For the last eight months, Wisconsin has been a constant political battleground as the labor unions struggle to defend one of their last great bastions of power.
Despite a preponderance of resources, Big Labor continues to suffer narrow defeats. Individually, these have not been decisive but the cumulative effect is devastating.
The first round was the series of demonstrations and the “sick-out” in Madison right after Gov. Scott Walker proposed rolling back the union control of state government. While the 14 Democrat state Senators managed to halt the legislation for a while, it ultimately was passed into law. The street theater failed to cow the GOP or the governor.
In March, the Dems launched a two-pronged attack at the reform. The first move was to find a friendly district judge to nullify the anti-union bill before it could even become law – an unprecedented exercise in judicial activism devoid of legal merit. The second was to attempt to “flip” one of the narrowly divided state Supreme Court seats in an otherwise unremarkable bye election.
Instead of a low-turnout procedural affair, the Prosser/Kloppenburg contest became a massive struggle, drawing in millions of dollars. The Dems used every trick in the book, including the cries of electoral fraud and an extended recount. In the end, Prosser triumphed. Shortly thereafter, the Supreme Court struck down the district court ruling and the new law took effect.
The third Democrat effort has now come to pass: recall elections against six Republican state Senators. Here again the energy expended was simply off the charts – this was no grass-roots campaign fueled by a localize scandal or a bad vote. Money poured into the state from across the country. To win, the Democrats needed to flip three of the six seats. They got two – one of which was held by a critically damaged incumbent whose personal life was a total mess.
What is remarkable is not the Democrat success – narrowing a majority helps – but the low results for the resources expended.
Each lunge from the Big Labor army drives deep into GOP territory and consumes Republican resources that otherwise would go to consolidating their power. On the other hand, the Dems are expending far more of their own money and while it is impressive to come within 5,000 votes of beating an incumbent judicial candidate (they almost always win reelection), it is not enough.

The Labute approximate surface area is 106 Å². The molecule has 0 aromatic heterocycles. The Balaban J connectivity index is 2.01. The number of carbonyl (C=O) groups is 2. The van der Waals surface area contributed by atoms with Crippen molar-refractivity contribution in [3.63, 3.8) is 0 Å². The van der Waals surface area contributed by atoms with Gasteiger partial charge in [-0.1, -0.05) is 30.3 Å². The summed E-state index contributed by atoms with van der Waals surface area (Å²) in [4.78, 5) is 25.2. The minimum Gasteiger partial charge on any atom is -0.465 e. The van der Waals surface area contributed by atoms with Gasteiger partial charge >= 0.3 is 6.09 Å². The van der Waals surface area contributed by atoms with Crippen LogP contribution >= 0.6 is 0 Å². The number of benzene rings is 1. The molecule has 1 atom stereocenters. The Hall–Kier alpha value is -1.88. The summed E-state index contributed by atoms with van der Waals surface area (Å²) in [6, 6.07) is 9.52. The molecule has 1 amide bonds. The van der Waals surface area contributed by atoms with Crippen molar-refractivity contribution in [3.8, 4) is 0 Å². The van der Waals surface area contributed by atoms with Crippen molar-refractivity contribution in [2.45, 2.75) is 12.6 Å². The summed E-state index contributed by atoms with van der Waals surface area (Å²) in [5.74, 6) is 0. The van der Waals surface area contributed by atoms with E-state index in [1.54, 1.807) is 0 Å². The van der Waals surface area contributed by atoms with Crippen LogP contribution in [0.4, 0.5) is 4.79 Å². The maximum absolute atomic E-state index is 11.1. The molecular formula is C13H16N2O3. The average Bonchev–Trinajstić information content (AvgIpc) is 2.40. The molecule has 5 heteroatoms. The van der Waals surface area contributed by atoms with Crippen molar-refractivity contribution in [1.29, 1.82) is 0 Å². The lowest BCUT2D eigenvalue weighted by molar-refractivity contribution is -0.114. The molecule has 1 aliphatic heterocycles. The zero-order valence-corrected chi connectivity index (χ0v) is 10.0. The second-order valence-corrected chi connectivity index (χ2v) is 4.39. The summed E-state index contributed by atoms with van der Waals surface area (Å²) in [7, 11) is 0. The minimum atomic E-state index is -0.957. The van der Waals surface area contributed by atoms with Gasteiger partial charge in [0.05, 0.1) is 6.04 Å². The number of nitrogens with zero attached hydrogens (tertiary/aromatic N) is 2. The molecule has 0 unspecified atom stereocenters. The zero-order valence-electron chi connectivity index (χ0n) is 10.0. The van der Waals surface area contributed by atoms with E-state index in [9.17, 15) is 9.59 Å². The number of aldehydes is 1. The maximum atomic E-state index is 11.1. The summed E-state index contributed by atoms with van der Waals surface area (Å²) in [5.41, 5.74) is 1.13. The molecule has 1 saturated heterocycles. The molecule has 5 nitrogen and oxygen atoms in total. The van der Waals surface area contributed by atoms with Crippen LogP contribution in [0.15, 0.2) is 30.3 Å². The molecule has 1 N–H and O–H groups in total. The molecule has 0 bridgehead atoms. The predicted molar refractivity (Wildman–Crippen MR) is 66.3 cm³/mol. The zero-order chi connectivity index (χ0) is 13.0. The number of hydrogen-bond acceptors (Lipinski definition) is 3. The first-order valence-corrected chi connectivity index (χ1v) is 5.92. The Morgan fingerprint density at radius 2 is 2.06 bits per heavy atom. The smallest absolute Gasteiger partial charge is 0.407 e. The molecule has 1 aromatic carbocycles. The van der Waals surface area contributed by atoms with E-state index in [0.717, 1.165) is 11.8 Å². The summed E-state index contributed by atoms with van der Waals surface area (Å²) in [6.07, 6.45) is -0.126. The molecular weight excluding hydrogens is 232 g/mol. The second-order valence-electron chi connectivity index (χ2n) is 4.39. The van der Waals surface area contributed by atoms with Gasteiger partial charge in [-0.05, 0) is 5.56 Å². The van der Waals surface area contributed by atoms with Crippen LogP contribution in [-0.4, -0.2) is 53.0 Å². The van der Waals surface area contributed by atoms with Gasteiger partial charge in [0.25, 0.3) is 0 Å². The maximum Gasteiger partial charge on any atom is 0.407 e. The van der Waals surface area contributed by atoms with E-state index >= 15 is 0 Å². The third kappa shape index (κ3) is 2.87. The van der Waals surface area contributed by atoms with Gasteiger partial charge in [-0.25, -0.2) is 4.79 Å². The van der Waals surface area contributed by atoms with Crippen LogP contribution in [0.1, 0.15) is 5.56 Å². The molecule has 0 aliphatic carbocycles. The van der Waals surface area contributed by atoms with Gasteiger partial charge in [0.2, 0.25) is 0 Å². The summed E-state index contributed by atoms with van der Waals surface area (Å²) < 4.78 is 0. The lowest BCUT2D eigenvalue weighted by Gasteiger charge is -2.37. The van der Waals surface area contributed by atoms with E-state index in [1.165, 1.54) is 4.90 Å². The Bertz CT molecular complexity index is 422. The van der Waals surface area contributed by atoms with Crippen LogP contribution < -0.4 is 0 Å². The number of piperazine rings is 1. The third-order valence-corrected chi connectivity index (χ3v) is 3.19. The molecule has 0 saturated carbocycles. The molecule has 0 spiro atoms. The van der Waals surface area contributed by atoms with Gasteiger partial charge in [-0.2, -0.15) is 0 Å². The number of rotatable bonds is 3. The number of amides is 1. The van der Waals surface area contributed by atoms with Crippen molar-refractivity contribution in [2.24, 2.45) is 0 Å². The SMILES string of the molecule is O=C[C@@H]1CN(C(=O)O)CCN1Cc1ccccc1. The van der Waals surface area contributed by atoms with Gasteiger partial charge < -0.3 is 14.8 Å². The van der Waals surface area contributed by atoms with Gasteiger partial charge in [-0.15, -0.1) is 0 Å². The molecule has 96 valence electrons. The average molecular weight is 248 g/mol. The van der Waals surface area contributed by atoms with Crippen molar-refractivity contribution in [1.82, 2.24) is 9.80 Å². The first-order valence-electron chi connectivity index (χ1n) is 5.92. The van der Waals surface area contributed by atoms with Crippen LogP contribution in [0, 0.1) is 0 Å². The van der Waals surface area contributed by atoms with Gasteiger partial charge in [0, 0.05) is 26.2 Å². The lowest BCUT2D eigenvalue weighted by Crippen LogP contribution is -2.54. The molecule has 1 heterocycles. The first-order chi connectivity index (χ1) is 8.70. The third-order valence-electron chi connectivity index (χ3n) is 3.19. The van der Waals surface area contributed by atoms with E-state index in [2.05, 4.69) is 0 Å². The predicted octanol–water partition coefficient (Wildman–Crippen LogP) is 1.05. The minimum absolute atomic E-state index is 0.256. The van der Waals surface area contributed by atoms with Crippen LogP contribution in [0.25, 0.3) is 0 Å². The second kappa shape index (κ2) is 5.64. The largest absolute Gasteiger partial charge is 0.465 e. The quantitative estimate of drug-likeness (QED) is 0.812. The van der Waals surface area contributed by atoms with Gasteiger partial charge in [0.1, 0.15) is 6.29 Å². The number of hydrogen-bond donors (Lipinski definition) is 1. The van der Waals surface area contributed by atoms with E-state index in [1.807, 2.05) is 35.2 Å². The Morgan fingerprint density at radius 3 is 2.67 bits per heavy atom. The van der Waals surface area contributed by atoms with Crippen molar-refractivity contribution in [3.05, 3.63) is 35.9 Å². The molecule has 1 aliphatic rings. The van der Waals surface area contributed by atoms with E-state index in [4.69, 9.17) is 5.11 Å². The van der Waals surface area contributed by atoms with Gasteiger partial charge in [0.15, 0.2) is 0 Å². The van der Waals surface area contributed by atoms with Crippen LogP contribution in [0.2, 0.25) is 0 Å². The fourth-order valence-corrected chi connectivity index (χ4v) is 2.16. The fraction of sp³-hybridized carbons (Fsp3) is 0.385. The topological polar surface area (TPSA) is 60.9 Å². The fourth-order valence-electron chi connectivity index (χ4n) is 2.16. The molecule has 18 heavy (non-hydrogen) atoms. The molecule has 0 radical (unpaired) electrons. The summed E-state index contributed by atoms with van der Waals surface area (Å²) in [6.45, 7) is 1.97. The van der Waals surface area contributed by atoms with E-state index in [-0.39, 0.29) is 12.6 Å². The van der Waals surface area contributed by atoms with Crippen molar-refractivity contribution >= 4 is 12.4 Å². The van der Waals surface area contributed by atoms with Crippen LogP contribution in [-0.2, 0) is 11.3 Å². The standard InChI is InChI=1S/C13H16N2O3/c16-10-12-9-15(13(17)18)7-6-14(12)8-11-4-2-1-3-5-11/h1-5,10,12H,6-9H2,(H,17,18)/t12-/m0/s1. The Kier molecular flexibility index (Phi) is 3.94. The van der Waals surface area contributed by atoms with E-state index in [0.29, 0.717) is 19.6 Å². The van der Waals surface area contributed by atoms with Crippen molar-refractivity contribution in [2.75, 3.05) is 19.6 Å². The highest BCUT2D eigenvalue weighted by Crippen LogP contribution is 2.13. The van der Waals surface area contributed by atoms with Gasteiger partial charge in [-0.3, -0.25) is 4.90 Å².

It is a situation reminiscent of the Kaiserschlacht - Germany Army’s 1918 spring offensive. With American troops on the way, the German high command knew that unless they could win the war quickly, the growing weight of the Allied forces would be too much.
The result was a series of hammer-blows to the Allied lines which produced broke the three-year deadlock that had existed since 1914. Rather than one attack, the Germans launched a series of assaults. Each strike drove the French and British backwards, but also left the Germans progressively weaker.
They almost reached Paris, but that was as far as they could go. The German Army was spent.
The Allies – rested and reinforced with hundreds of thousands of ardent Doughboys – now launched their own assault, and the Germans crumpled before it.
This is the fate the Democrats face. With each legislative defeat, they lose access to public sector employee dues and the power that flows from it. Each fundraising drive diminishes the resources they might have used in the 2012 election and each defeat convinces their supporters that their cause is just a little more lost.
The unions are growing desperate, and their anger is showing – and further alienating the voting public. Here in Michigan, a police union leader has circulated an email boasting of using illegal brutality to get their way:
"We intend to walk into Lansing after the summer break and ask the Republicans who have been so eagerly screwing us, 'who's next?' If we cannot earn their respect we will do what we have always done; hit it with a flashlight until we gain compliance."
What they have “always done?” This is the standard of professionalism in our peace officers?
Next week the Wisconsin Democrats will have to defend two Senate seats of their own. One wonders whether they have anything left. Once you’ve thrown the kitchen sink, what else is there?